Saturday, 26 October 2013

Learning from every experience...the good, the bad and the ugly.

My perspective on my life experiences has changed this year. I can't put my finger on when or why but I've altered my mindset. Previously, I reflected on various experiences and said "if only" or "what if?" Thinking this way will not change the reality. I'm trying to view my past experiences in a more productive way and will apply these to my learning and teaching journey. I'm sharing three experiences which I call the good, the bad and the ugly.

The Ugly - I loved Preschool and Kindergarten. When Mrs Murphy sang 'Two Little Apples', her arms would wobble and make me laugh (I don't find wobbly arms funny now!). Mrs Smith looked like your stereotypical teacher of yesteryear; tall and skinny, with glasses perched on the end of her nose. I don't remember learning anything in particular from these teachers, but I remember their kindness and how much l loved attending. They said that I was a leader who sometimes became the liaison between teacher and student. Two years later I was enrolled in the local school where my siblings attended. My first year of school was extremely difficult. The teacher was expecting someone more like my sister. My quiet, introverted, 'ask no questions' sister. I was enthusiastic, outgoing and I did ask questions...a lot of questions. If I had a dollar for every time a teacher told me 'you ask too many questions', I would be blogging from my yacht. 

While my memory of the events of my first year of school is hazy, I remember how I felt. You know that saying, “They may forget what you said, but they will never forget how you made them feel.”- Carl W. Buechner. I cried daily and refused to go to school. I began to lose my hair so it had to be cut short and to make matters worse, I needed glasses. It was a rough year. The following year everything changed for the better. Teachers have a powerful influence on their students' experiences.

Teaching Lesson - Don't compare siblings as each student is unique. The best thing about teaching a sibling is that you have already established a relationship with the parents. Encourage parents and teachers to find the individual qualities of each child and discourage the comparison of siblings. Embrace student's questions as it reflects student engagement. Don't underestimate how influential you are. You create the classroom culture.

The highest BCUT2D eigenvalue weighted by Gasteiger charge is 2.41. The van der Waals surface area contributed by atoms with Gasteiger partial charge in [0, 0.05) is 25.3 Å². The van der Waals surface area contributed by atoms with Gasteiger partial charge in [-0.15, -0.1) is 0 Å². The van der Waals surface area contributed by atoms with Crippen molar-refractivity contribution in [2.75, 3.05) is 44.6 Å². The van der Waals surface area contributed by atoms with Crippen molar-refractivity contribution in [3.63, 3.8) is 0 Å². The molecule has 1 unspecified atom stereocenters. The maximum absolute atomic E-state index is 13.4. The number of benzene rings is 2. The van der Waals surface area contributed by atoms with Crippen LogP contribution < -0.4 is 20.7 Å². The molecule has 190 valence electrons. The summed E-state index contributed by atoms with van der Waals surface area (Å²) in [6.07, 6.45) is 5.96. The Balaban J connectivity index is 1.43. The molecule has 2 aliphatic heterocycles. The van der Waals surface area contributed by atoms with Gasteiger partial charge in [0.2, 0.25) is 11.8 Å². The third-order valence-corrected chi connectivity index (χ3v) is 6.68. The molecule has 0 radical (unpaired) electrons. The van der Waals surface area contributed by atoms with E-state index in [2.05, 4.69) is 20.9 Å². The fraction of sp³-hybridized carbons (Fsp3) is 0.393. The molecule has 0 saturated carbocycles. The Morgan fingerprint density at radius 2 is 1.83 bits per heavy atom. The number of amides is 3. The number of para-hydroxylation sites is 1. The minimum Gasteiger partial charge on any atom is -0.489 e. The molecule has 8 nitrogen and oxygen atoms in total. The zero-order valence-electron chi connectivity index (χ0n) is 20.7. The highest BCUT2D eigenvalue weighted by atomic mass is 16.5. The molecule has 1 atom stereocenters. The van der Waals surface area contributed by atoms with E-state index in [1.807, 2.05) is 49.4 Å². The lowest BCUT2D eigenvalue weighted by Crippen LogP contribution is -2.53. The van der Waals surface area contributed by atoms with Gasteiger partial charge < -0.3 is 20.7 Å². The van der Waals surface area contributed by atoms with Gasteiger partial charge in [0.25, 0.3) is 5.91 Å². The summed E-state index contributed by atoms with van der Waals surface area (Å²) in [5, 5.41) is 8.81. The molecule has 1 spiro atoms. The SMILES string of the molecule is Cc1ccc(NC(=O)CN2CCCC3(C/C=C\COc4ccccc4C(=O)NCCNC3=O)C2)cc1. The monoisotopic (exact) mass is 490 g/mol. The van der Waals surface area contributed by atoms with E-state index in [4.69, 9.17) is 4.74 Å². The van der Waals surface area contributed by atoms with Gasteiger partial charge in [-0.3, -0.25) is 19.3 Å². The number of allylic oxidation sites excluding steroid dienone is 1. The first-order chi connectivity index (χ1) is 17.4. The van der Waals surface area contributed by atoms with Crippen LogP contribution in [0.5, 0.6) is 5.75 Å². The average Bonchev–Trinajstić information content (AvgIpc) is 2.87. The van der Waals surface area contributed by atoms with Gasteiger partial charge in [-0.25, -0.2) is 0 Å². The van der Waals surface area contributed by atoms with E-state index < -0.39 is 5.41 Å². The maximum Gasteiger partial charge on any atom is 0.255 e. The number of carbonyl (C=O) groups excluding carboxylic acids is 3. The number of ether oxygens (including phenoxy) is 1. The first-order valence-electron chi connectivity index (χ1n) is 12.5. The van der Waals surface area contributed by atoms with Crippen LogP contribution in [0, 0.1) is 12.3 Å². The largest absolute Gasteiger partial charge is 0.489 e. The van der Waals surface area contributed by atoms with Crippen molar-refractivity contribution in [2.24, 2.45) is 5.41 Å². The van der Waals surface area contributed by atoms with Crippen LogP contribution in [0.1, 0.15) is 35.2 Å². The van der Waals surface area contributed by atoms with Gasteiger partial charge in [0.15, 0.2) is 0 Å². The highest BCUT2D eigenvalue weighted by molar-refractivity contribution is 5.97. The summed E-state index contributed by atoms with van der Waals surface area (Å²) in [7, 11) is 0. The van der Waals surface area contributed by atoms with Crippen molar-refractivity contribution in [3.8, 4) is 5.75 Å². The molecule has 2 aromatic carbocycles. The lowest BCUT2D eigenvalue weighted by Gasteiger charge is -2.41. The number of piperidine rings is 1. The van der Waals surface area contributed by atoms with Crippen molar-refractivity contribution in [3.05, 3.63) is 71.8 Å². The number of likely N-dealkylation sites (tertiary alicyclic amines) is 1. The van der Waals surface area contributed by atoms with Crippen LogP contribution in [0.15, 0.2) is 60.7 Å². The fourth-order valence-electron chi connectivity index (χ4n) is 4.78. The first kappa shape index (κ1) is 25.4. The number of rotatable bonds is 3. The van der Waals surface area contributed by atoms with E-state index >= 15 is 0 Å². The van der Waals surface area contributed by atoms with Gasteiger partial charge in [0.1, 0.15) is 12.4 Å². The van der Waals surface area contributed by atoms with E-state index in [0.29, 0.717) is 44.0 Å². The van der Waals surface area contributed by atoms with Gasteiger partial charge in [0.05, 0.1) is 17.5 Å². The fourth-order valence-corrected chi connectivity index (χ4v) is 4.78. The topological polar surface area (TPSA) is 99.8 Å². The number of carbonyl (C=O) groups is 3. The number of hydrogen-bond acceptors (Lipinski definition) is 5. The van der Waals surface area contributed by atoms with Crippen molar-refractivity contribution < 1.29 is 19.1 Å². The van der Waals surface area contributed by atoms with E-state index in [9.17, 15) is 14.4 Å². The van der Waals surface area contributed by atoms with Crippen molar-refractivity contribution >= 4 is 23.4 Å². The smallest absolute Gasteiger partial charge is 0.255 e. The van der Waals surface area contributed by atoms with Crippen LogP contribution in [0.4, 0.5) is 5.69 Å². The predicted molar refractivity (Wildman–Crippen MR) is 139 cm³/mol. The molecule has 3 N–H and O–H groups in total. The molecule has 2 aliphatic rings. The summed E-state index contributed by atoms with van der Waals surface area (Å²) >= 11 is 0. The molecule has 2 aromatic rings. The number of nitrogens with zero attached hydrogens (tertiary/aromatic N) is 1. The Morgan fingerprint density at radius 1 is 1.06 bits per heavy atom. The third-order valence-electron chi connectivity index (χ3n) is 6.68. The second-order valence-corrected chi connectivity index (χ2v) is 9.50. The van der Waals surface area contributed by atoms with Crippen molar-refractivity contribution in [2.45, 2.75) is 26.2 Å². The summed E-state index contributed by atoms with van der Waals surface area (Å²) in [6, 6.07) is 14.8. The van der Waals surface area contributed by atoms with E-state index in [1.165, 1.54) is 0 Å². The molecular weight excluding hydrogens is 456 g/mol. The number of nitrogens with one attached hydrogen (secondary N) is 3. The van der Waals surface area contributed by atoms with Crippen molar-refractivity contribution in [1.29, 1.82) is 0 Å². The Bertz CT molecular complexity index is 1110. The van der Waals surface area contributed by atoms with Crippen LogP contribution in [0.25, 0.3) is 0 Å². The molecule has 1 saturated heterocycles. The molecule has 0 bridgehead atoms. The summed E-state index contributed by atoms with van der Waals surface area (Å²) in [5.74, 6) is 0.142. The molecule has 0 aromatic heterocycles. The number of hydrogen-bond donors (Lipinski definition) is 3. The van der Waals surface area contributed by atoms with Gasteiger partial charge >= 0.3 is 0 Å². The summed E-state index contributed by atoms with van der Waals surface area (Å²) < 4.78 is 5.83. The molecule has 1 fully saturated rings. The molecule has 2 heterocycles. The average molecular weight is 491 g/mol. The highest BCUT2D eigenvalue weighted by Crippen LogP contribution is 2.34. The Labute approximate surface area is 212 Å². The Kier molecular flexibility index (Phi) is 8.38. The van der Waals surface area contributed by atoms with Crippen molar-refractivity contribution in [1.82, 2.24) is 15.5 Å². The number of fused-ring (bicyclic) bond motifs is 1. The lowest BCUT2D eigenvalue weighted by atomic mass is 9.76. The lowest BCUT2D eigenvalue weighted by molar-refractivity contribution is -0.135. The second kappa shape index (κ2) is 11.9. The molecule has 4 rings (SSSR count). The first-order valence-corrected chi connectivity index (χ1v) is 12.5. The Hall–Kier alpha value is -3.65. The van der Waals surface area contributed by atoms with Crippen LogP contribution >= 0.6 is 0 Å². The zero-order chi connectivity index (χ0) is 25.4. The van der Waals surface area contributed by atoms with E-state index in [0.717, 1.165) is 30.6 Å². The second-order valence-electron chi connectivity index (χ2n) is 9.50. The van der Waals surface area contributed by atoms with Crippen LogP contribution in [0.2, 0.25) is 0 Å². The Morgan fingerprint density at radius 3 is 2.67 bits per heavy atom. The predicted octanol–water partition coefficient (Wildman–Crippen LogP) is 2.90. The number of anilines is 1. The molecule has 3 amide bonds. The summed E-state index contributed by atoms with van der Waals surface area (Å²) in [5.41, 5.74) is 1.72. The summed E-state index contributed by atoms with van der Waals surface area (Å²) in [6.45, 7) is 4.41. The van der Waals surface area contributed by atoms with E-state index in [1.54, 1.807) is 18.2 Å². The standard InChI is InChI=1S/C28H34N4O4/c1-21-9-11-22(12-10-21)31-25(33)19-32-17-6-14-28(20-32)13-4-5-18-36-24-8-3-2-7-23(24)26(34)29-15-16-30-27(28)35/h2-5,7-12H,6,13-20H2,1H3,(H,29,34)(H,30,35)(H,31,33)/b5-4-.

The Bad - In high school I was placed in advanced maths. There was a textbook, no talking and a plethora of homework which was marked in class, in front of everyone! You know where I'm going with this...don't you? Why aren't you getting it? No, that's not right. What don't you understand? Needless to say I was 'dropped' to social maths. I went from a 3 in advanced (rating 1-7) to a 7 in social maths and I loved it! I always finished first, so I was 'allowed' to share my thinking with others. I helped those who struggled and we talked about maths. Now this teacher wasn't thought of as the 'best' maths teacher. And while she occasionally looked for the answers in the back of the book, she demonstrated the ideal classroom. She created a classroom culture where you were allowed to make mistakes. Talking about maths was encouraged. If we weren't being assessed, collaborating wasn't cheating. And yes, teachers don't always know everything!

Teaching lesson - Allow students and yourself to make mistakes and acknowledge them. This will assist with identifying misconceptions. Allow collaboration and encourage maths talk. So what about being grouped according to perceived ability? This experience and recent study has me perplexed about ability grouping. I see the benefits of clustering the highly able students but see the detrimental affect ability grouping has on self esteem and self-efficacy. I want to learn more about what research says about ability grouping.

The Good - After my first year of teaching, my Principal asked what were my aspirations. I shared my long term goals with her response; "How can I help you reach your goals?" At the time I thought that it was kind of her but now I see it as a learning experience in leadership. Lead teaching standards states that leaders need to support the involvement of colleagues in external learning opportunities. My principal was not trying to meet a standard but took a genuine interest in my aspirations. Today I see this gesture as a great teaching lesson. Imagine if we said to students or even colleagues, "How can I help you attain your dream?"